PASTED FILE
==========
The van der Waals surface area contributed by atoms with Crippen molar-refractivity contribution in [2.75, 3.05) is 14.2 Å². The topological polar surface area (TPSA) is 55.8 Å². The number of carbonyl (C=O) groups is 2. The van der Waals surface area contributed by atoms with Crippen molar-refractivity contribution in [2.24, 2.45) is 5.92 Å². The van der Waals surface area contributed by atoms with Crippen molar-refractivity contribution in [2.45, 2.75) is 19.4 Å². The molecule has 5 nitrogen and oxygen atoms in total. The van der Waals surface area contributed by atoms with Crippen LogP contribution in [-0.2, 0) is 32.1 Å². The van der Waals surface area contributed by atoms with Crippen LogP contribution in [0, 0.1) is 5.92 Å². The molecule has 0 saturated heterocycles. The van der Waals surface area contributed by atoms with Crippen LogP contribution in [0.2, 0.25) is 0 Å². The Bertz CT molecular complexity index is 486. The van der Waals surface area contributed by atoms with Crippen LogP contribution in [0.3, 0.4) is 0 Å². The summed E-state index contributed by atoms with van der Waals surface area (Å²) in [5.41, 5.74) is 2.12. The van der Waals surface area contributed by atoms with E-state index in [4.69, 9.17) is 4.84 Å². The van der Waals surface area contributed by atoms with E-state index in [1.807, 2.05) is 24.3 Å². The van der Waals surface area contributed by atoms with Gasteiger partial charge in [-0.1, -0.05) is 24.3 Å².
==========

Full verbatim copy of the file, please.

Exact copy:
The van der Waals surface area contributed by atoms with Crippen molar-refractivity contribution in [2.75, 3.05) is 14.2 Å². The topological polar surface area (TPSA) is 55.8 Å². The number of carbonyl (C=O) groups is 2. The van der Waals surface area contributed by atoms with Crippen molar-refractivity contribution in [2.24, 2.45) is 5.92 Å². The van der Waals surface area contributed by atoms with Crippen molar-refractivity contribution in [2.45, 2.75) is 19.4 Å². The molecule has 5 nitrogen and oxygen atoms in total. The van der Waals surface area contributed by atoms with Crippen LogP contribution in [-0.2, 0) is 32.1 Å². The van der Waals surface area contributed by atoms with Crippen LogP contribution in [0, 0.1) is 5.92 Å². The molecule has 0 saturated heterocycles. The van der Waals surface area contributed by atoms with Crippen LogP contribution in [0.2, 0.25) is 0 Å². The Bertz CT molecular complexity index is 486. The van der Waals surface area contributed by atoms with Crippen LogP contribution in [0.3, 0.4) is 0 Å². The summed E-state index contributed by atoms with van der Waals surface area (Å²) in [5.41, 5.74) is 2.12. The van der Waals surface area contributed by atoms with E-state index in [4.69, 9.17) is 4.84 Å². The van der Waals surface area contributed by atoms with E-state index in [1.807, 2.05) is 24.3 Å². The van der Waals surface area contributed by atoms with Gasteiger partial charge in [-0.1, -0.05) is 24.3 Å².